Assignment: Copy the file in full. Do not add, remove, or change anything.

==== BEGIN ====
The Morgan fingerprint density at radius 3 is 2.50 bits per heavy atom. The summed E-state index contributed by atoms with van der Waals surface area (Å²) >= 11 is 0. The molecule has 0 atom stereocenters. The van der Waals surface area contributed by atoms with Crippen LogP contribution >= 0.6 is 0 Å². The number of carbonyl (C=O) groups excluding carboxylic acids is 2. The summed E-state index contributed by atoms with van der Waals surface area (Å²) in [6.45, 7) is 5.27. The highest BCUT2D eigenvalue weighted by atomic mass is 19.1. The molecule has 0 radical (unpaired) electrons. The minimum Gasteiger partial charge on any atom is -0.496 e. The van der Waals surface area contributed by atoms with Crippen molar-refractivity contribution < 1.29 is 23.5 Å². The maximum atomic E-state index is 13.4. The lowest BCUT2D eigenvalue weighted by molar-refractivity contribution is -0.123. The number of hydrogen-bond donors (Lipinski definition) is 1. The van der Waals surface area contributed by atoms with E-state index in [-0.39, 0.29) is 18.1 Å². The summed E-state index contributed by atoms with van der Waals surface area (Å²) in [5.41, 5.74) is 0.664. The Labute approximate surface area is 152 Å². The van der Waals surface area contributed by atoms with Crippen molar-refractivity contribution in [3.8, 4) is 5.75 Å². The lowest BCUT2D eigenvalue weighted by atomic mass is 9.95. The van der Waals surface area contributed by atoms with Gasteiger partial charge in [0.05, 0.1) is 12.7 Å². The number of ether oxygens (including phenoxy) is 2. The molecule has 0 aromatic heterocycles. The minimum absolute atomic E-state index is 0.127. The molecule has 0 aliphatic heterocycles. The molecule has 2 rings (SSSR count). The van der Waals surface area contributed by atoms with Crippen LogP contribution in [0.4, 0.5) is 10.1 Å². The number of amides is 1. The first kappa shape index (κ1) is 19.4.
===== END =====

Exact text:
The Morgan fingerprint density at radius 3 is 2.50 bits per heavy atom. The summed E-state index contributed by atoms with van der Waals surface area (Å²) >= 11 is 0. The molecule has 0 atom stereocenters. The van der Waals surface area contributed by atoms with Crippen LogP contribution >= 0.6 is 0 Å². The number of carbonyl (C=O) groups excluding carboxylic acids is 2. The summed E-state index contributed by atoms with van der Waals surface area (Å²) in [6.45, 7) is 5.27. The highest BCUT2D eigenvalue weighted by atomic mass is 19.1. The molecule has 0 radical (unpaired) electrons. The minimum Gasteiger partial charge on any atom is -0.496 e. The van der Waals surface area contributed by atoms with Crippen molar-refractivity contribution < 1.29 is 23.5 Å². The maximum atomic E-state index is 13.4. The lowest BCUT2D eigenvalue weighted by molar-refractivity contribution is -0.123. The number of hydrogen-bond donors (Lipinski definition) is 1. The van der Waals surface area contributed by atoms with E-state index in [-0.39, 0.29) is 18.1 Å². The summed E-state index contributed by atoms with van der Waals surface area (Å²) in [5.41, 5.74) is 0.664. The Labute approximate surface area is 152 Å². The van der Waals surface area contributed by atoms with Crippen molar-refractivity contribution in [3.8, 4) is 5.75 Å². The lowest BCUT2D eigenvalue weighted by atomic mass is 9.95. The van der Waals surface area contributed by atoms with Gasteiger partial charge in [0.05, 0.1) is 12.7 Å². The number of ether oxygens (including phenoxy) is 2. The molecule has 0 aromatic heterocycles. The minimum absolute atomic E-state index is 0.127. The molecule has 0 aliphatic heterocycles. The molecule has 2 rings (SSSR count). The van der Waals surface area contributed by atoms with Crippen LogP contribution in [0.4, 0.5) is 10.1 Å². The number of amides is 1. The first kappa shape index (κ1) is 19.4.